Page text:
Instructions: Please click on the link above, and read the entire article, which addresses the causes and consequences of the war.
     
    Studying this resource should take approximately 30 minutes to complete.
     
    Terms of Use: Please resect the copyright and terms of use displayed on the webpage above.

15.3.2 The 2003 Iraq Invasion   - Web Media: University of California Irvine: Lecture on “2003 Iraq Invasion” Link: University of California Irvine: Lecture on “2003 Iraq Invasion” (Flash)
 
Instructions: Please click on the link above, and view the entire video lecture.  Focus on the causes and consequences of the war.
 
Viewing this video and pausing to take notes should take approximately 1 hour to complete.
 
Terms of Use: Please respect the copyright and terms of use on the webpage displayed above.

  • Reading: Middle East Forum: The Middle East Quarterly: David A. Patten’s “Is Iraq in a Civil War?” Link: Middle East Forum: The Middle East Quarterly: David A. Patten’s “Is Iraq in a Civil War?” (HTML)
     
    Instructions: Please click on the link above, and read the entire article on the origin of the civil war and the chances that the conflict will re-emerge.

    Studying this resource should take approximately 1 hour to complete.
     
    Terms of Use: Please respect the copyright and terms of use on the webpage displayed above.

  • Reading: The Atlantic: James Fallows’ “Blind into Baghdad” Link: The Atlantic: James Fallows’ “Blind into Baghdad” (HTML)
     
    Instructions: Please click on the link above, and read the entire article to learn about what was and was not considered in the planning of the war.
     
    You should spend approximately 2 hours studying this reading.
     
    Terms of Use: Please respect the copyright and terms of use on the webpage displayed above.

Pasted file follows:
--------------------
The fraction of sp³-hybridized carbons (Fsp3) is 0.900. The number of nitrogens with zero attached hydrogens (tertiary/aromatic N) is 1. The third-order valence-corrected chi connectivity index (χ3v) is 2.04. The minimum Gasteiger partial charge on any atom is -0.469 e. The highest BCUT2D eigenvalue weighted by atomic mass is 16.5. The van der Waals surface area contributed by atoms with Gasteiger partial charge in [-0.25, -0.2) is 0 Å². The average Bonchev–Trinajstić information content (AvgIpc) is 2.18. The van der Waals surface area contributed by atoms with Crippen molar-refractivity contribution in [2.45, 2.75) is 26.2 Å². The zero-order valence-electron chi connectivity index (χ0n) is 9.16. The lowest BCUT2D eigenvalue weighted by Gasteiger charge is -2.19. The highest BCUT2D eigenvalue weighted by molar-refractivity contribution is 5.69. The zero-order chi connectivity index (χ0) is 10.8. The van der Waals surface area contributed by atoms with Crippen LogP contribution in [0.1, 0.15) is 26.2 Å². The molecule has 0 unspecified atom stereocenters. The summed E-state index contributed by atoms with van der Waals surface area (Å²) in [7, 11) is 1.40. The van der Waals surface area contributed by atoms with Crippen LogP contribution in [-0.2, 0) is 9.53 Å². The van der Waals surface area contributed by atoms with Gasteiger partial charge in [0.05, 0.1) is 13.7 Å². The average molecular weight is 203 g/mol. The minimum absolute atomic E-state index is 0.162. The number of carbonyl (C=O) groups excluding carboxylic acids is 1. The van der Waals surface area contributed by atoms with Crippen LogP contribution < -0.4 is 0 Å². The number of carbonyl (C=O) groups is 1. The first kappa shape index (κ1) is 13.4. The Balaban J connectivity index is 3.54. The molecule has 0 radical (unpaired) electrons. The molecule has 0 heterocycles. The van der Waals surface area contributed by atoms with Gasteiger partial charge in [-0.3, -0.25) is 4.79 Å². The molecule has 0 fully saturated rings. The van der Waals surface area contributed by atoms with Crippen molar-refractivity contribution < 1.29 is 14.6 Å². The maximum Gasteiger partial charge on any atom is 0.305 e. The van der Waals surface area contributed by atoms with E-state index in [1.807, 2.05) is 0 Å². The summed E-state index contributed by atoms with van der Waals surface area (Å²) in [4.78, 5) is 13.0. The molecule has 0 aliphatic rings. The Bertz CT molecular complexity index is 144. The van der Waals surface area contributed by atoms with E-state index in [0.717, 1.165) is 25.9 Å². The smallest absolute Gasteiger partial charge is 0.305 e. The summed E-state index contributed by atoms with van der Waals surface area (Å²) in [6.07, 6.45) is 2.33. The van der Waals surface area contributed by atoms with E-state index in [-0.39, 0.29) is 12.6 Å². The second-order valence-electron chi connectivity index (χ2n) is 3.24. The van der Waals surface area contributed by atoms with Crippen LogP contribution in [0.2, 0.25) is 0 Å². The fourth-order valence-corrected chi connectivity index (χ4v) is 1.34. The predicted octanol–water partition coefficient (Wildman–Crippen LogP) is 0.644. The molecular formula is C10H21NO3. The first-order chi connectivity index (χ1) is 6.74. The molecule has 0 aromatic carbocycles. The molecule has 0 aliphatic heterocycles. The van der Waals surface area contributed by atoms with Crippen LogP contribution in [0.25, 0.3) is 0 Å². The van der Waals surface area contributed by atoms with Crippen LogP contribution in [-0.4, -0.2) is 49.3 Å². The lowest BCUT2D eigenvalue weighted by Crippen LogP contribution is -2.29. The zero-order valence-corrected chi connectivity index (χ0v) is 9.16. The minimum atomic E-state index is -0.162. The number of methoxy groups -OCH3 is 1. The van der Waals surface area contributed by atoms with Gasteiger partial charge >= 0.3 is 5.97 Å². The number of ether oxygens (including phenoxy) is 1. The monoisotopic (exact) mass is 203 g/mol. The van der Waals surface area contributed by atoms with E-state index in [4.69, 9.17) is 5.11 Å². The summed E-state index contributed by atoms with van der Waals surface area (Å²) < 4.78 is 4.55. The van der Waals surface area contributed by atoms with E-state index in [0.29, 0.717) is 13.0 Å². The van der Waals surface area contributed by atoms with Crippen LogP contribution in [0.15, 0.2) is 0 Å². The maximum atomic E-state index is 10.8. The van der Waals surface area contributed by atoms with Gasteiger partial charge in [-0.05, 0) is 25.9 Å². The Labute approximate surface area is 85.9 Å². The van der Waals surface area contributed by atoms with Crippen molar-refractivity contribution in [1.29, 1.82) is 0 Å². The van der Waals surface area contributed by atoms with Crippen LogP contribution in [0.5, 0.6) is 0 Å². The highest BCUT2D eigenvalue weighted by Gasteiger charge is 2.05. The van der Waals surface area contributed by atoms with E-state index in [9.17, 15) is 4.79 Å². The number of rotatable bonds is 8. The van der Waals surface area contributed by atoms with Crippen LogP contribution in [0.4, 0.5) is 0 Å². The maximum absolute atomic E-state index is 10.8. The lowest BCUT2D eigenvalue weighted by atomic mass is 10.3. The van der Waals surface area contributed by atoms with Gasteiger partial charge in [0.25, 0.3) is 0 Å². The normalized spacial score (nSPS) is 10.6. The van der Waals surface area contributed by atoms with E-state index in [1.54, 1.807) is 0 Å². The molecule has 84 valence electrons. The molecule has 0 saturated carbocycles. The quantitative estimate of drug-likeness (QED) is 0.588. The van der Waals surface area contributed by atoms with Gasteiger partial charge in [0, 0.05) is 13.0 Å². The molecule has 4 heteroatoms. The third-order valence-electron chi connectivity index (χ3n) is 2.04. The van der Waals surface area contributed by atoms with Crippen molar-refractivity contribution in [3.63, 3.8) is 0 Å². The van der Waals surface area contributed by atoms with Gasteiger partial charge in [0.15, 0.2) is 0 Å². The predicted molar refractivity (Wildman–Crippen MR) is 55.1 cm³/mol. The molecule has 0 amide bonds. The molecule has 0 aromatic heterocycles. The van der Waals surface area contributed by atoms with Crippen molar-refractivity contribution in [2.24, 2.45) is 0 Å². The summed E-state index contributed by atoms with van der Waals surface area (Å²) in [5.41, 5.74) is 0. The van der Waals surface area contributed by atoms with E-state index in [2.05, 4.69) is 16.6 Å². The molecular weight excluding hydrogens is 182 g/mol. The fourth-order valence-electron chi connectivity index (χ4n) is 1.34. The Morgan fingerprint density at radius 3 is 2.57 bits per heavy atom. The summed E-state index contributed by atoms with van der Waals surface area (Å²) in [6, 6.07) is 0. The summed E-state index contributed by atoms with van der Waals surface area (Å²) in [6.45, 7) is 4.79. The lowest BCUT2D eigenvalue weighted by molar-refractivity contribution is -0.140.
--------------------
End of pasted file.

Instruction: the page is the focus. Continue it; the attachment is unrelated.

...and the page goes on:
• Web Media: PBS: Bill Moyers’ “Buying the War” Link: PBS: Bill Moyers’ “Buying the War” (HTML)
     
    Instructions: Please click on the link above, read the brief introductory text on the webpage, select the “Watch the video” link, and view all 5 parts of the video series.  You may also click on the “Transcript” link and read along with the transcript.  Focus on how the U.S. government made the case for war to the public and the role of the media in this process.

    Reading the introduction and transcript and viewing all five parts of the video should take approximately 2 hours to complete.
     
    Terms of Use: Please respect the copyright and terms of use on the webpage displayed above.

  • Reading: PBS’s “Who Are the Insurgents?” Link: PBS’s “Who Are the Insurgents?” (HTML)
     
    Instructions: Please click on the link above, and read the entire article to learn about the ideology and composition of the insurgency.

    You should spend approximately 15-20 minutes on this resource.
     
    Terms of Use: Please respect the copyright and terms of use on the webpage displayed above.

  • Reading: The Daily Beast: Leslie H. Gelb’s “How to Save Iraq” Link: The Daily Beast: Leslie H. Gelb’s “How to Save Iraq” (HTML)
     
    Instructions: Please click on the link above, and read the entire article.  Consider Gelb’s proposal for Iraq and why it may or may not be viable.
     
    You should spend approximately 15 minutes on this resource.
     
    Terms of Use: Please respect the copyright and terms of use on the webpage
    displayed above.

  • Reading: Center for Strategic and International Studies: Anthony H. Cordesman, Adam Mausner, Sam Khazai, Peter Alsis, and Charles Loi’s “The Real Outcome of the Iraq War: US and Iranian Strategic Competition in Iraq” Link: Center for Strategic and International Studies: Anthony H. Cordesman, Adam Mausner, Sam Khazai, Peter Alsis, and Charles Loi’s “The Real Outcome of the Iraq War: US and Iranian Strategic Competition in Iraq” (HTML)
     
    Instructions: Please click on the link above, read the introductory text on the main webpage, and select the link titled “Download the PDF of ‘The Real Outcome of the Iraq War: US and Iranian Strategic Competition in Iraq.”  Please read the entire text (128 pages), which addresses the effect of the Iraq War on Iran’s regional influence.

    Studying this reading should take approximately 7 hours to complete.
     
    Terms of Use: Please respect the copyright and terms of use on the webpage displayed above.